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Cuccinelli says he is not "targeting scientific conclusions" in U-Va. demand

Rosalind Helderman

Attorney General Ken Cuccinelli (R) told Jay Warren, a reporter with the Roanoke television station WSLS, that he is not "targeting scientific conclusions" with his civil information demand to the University of Virginia, asking for documents from a global warming scientist on the faculty until 2005.

In an interview Wednesday, Cuccinelli expanded on remarks he made to us earlier this week, in which he said he was conducting an "open inquiry" into whether scientist Michael Mann had defrauded taxpayers when he sought public grants for his work.

You can watch the interview below and read a transcript of the relevent portion after the jump.

Warren writes that Cuccinelli would only participate in the interview if Warren agreed not to ask about the attorney general's use of a new, more modest, state seal on pins used by his office staffers. After criticism, Cuccinelli has since ditched the pins.

The same request was made of the Washington Post before an interview earlier this week, but we declined and the interview proceeded as scheduled. Asked about the pin, Cuccinelli told us, "You were told I wouldn't answer it, but I can give you this," and then handed over a copy of the statement his office had released on the issue that same day.

We tried a follow-up--about whether the pin had been inspired by a flag used by a Conferate army unit. He responded, "I told you I wasn't going to answer. The subject of that is just so a waste of time, giving any breath or time to it. It's a trinket."

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Here's an excerpt from Cuccinelli's interview with Warren:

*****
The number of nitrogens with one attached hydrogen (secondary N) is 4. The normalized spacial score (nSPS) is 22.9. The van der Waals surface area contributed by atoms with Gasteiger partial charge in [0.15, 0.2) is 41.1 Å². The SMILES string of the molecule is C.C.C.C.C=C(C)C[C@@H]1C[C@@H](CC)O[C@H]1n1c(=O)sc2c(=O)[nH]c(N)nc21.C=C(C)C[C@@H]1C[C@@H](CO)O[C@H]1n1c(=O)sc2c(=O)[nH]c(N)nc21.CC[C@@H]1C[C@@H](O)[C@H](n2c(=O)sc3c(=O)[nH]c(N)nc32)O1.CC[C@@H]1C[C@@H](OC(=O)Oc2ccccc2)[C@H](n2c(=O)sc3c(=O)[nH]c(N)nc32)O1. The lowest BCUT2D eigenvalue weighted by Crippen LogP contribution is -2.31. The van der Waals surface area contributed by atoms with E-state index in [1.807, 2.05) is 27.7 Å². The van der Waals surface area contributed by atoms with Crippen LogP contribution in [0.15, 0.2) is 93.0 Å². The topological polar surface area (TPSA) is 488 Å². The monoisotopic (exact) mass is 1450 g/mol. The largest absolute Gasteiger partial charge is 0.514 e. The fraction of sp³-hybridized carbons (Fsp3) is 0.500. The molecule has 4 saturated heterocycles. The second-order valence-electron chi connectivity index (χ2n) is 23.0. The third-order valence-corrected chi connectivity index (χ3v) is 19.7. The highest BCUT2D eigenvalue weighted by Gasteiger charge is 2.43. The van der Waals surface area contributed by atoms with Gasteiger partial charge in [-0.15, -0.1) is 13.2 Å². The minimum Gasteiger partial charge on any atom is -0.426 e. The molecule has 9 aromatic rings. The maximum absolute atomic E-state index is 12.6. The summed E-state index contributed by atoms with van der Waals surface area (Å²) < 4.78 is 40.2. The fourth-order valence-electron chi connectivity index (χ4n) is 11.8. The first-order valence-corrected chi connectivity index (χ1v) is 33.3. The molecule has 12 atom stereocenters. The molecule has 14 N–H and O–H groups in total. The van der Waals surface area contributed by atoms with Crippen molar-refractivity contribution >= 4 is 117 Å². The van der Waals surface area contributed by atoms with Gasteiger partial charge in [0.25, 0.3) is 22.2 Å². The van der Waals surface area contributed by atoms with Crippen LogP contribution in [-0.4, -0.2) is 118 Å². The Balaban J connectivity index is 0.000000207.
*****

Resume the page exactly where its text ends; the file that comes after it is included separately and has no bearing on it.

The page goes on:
CUCCINELLI: "We have an obligation under the Fraud Against Taxpayers Act to police the use of state money. There's a half million dollars that went into some of these grants and the publicly available information at least leads us to say or ask if these grants were used for what they were requested for."
WARREN: "What gives your office the authority to interpret what is scientific data?"
CUCCINELLI: "That's a worthwhile question. We aren't targeting scientific conclusions. That's not the issue. It's the expenditure of taxpayer dollars."
WARREN: "Do you believe that manmade gases are actually warming the climate?"
CUCCINELLI: "I think the jury is still out." He went on to say, "I don't think the evidence at this moment as it's been presented would lead one to man-caused conclusion in that respect."
WARREN: "If you don't believe manmade gases are warming the earth, how can we trust what your office finds? In other words, politics could be at play here?"
CUCCINELLI: "There are some people who will never believe anything we do. But, for people who know me, I'm capable of being extremely objective."

By Rosalind Helderman  |  May 6, 2010; 10:26 AM ET
Categories:  Ken Cuccinelli , Rosalind Helderman  | Tags: Climate Change Skeptics, Climate change, Environment, Ken Cuccinelli, University of Virginia  
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Hey Ken,
Your home state of NJ called...the residents want their court jester back. I'll help you pack.

Posted by: formerdcer1 | May 6, 2010 11:28 AM | Report abuse

Good job electing this idiot, guys.

Ken, go back to wherever you came from, you are a joke and whatever political ambitions you're trying to further through your current job are pretty much shot by now. Praise Him!

Posted by: mike8 | May 6, 2010 11:29 AM | Report abuse

if they are not investigating scientific conclusions, why not simply requesting accounting documents and statements?
they have no need for the scientific documents unless that is what they are investigating.
Cuccinelli is a liar.

Posted by: MarilynManson | May 6, 2010 11:30 AM | Report abuse